New Yorkers are voicing mixed feelings amid the possibility of Donald Trump's indictment, with some expressing confidence that law enforcement agencies will be able to maintain order in the city while others apprehensive of how the situation will unfold if criminal charges are brought against the former US president.
A grand jury is weighing whether to indict Trump, 76, over hush money payments made to a porn star to keep quiet about an alleged affair during the 2016 presidential campaign.
Barricades have come up at several points near the courthouses in Lower Manhattan as well as outside the office of Manhattan District Attorney Alvin Bragg where police personnel are manning the premises as it was expected that Trump could be indicted by a Manhattan grand jury this past week.
"Barricades are being set up around Manhattan Criminal Court – as our nation awaits an announcement on whether President Donald J. Trump will be INDICTED despite having committed NO CRIME," a Trump email said.
The area outside the courthouses wore a deserted look Friday as the week wrapped up without the grand jury indictment that could charge Trump.
While Trump has called on his supporters to protest against the indictment, there were no demonstrators outside the courthouses as the week concluded.
There are expectations that the grand jury could meet Monday, when pro-Trump supporters, as well as protestors, could gather again in lower Manhattan, along with hordes of camera persons and journalists, intently waiting for the possible indictment and keeping an eye on its aftermath.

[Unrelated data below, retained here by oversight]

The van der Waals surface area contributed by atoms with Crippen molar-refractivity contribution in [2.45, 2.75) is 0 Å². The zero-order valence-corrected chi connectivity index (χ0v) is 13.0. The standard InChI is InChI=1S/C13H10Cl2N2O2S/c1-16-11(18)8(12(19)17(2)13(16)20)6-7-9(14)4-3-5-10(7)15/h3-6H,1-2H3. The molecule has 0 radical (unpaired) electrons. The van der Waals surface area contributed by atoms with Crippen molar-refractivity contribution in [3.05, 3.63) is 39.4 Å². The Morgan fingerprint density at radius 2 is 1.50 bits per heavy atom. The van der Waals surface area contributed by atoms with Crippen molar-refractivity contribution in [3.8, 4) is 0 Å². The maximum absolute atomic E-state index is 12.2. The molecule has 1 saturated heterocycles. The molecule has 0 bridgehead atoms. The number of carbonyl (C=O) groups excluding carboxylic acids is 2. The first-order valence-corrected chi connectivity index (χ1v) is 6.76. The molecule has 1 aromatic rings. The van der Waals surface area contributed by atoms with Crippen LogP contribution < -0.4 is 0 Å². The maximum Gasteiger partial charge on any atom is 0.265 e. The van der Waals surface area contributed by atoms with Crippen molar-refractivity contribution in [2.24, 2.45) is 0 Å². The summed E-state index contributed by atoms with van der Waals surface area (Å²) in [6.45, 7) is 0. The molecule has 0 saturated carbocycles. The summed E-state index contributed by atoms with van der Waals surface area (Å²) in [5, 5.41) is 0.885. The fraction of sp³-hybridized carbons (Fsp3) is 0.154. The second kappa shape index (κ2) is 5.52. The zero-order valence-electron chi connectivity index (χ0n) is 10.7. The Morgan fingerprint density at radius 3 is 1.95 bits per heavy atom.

On Friday it was business as usual in and outside the court premises as New Yorkers went about their business, tourists stopped by the imposing court stairs to click pictures, newly-wed couples posed for photos after their marriage ceremonies in the court and police and a handful of media persons stood nearby monitoring developments.
Parimal Prasad, part of a marriage party that came out of the courthouse, said Trump should be indicted and “treated just like any other citizen.” “If the court finds him guilty, he should be behind bars,” he said.
Prasad said he is not too concerned about the possibility of violence and protests if and when Trump is indicated “because the law enforcement agencies will take care of that.” Another resident, who did not wish to give his name, said Trump’s indictment is “long-overdue” and voiced hope that “things will be safe” in and around the city.
Benjamin, a student at New York University, who lives across the road from the criminal courthouses, said he has noticed a “lot of hysteria” over the past few days about Trump.
“I’ve lived in the area for about four years and have never seen this much preparation around the courthouses," he said.
He cited the January 6 Capitol riots and other lapses by Trump during his presidency.
He also said that he is “very concerned” about large-scale protests in the eventuality that Trump is indicted.
“Protests and riots are no stranger to New York City." “I feel like what will come to him will come to him,” he said and added, “I hope justice prevails.”
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